LUCI is a framework and associated computer model that uses information about topography, land cover, and soil to produce maps of ecosystem services and trade-offs. These services include flood mitigation, agricultural productivity, nitrogen/phosphorous delivery, carbon sequestration, habitat suitability/connectivity, and erosion (Table 1).
|Agricultural productivity||Evaluates the potential, currently, and optimal agricultural productivity||
Based on slope, fertility, drainage, aspect, climate
|Carbon stocks and fluxes||Calculates carbon levels at a steady state, potential to increase storage, emissions, and sequestration||
IPCC Tier 1 compatible. Based on soil, vegetation, stocking rate, fertiliser
|Erosion and sediment||Estimates soil loss from gullies and rill/inter-rill erosion||
Uses CTI and RUSLE. Based on slope, curvature, contributing area, land use, soil type, and climate
|Flood mitigation and water supply||Maps locations that are sinks for overland and surface flow, where flow may accumulate, and average flow to all points of the stream and lake network||
Topographical routing of water accounting for storage and infiltration capacity as function of soil & land use
|Habitat connectivity and suitability||Identifies suitable areas for habitat expansion and protection based on connectivity and characteristics||
Cost-distance approach: dispersal, fragmentation, connectivity; Identification of priority habitat by biophysical requirements; Measures of habitat richness, evenness, patch size etc.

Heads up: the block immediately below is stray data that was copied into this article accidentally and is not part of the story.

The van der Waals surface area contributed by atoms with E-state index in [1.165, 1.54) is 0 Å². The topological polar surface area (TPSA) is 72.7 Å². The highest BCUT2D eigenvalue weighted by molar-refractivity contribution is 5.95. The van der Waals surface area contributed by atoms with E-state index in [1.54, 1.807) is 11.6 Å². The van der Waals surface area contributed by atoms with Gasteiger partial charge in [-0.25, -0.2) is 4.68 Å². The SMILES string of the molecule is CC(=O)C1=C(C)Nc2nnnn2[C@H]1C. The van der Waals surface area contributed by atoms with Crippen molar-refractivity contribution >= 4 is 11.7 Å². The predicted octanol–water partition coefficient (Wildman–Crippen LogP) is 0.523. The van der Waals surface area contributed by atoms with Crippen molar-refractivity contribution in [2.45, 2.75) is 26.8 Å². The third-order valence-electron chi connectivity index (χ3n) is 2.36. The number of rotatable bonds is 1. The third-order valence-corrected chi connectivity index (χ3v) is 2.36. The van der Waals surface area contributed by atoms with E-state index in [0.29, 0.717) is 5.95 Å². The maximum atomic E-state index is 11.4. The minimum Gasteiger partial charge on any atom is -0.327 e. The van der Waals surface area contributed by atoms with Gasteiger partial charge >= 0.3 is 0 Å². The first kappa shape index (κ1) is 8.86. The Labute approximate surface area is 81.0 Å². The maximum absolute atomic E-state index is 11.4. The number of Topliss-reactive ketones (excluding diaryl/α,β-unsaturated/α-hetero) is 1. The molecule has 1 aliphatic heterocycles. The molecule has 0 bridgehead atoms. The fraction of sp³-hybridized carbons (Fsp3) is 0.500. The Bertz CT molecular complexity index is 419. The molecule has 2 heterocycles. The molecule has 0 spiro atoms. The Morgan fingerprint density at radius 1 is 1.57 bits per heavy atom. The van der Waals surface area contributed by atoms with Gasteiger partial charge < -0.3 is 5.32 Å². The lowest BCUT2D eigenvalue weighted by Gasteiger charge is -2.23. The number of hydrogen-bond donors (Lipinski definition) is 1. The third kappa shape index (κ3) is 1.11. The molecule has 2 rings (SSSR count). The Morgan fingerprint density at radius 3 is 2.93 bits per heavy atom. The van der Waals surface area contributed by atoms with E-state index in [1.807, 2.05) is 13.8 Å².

|Nitrogen and Phosphorus||Maps the terrestrial load of different land cover and soil, accumulation of nutrients through the landscape, pathway to streams, and in-stream nutrient concentrations||
Export coefficients (land cover, farm type, regional fertiliser, stocking rate) combined with water and sediment delivery models
|Coast/floodplain inundation risk||Creates an indicative map of areas that could potentially be inundated by storm surge or long term rise||
Based on topography and input height of storm surge/long term rise etc: surface and groundwater impacts estimated
|Trade-offs/synergy identification||Identifies areas where management interventions may enhance or degrade multiple services||
Various layering options with categorised service maps; e.g. Boolean, conservative, weighted arithmetic, distribution plots
These ecosystem services (ES) are defined as the benefits, whether tangible or intangible, that people receive from ecosystems (MEA, 2005). It is important to manage ecosystems sustainable for the purposes of their conservation and the continued delivery of ES for human well-being. Hence, the LUCI model is a decision-support tool designed to aid stakeholders in making land management plans through exploring the effects that land cover changes will have on ES.
Among other products, LUCI produces maps showing where change can be made to improve services, or where any land cover change will degrade a service. For example, Figure 1 shows the LUCI output for flood mitigation. Based on the topography, land cover, and soil, the red areas are predicted to have high flood concentration and are therefore prime targets for mitigation interventions such as tree planting. The LUCI model can be run from field to catchment to national-scale, depending on the availability of data. One of the strengths of LUCI is that it is spatially explicit, accounting for how different types of land cover and soil are connected within the landscape, and how those combinations affect ES (Jackson et al., 2013). The trade-offs tool compares multiple services to identify areas where interventions can enhance several services (synergies) or where changes would improve one service but degrade the other (trade-offs).
Figure 1. Sample LUCI map for flood mitigation.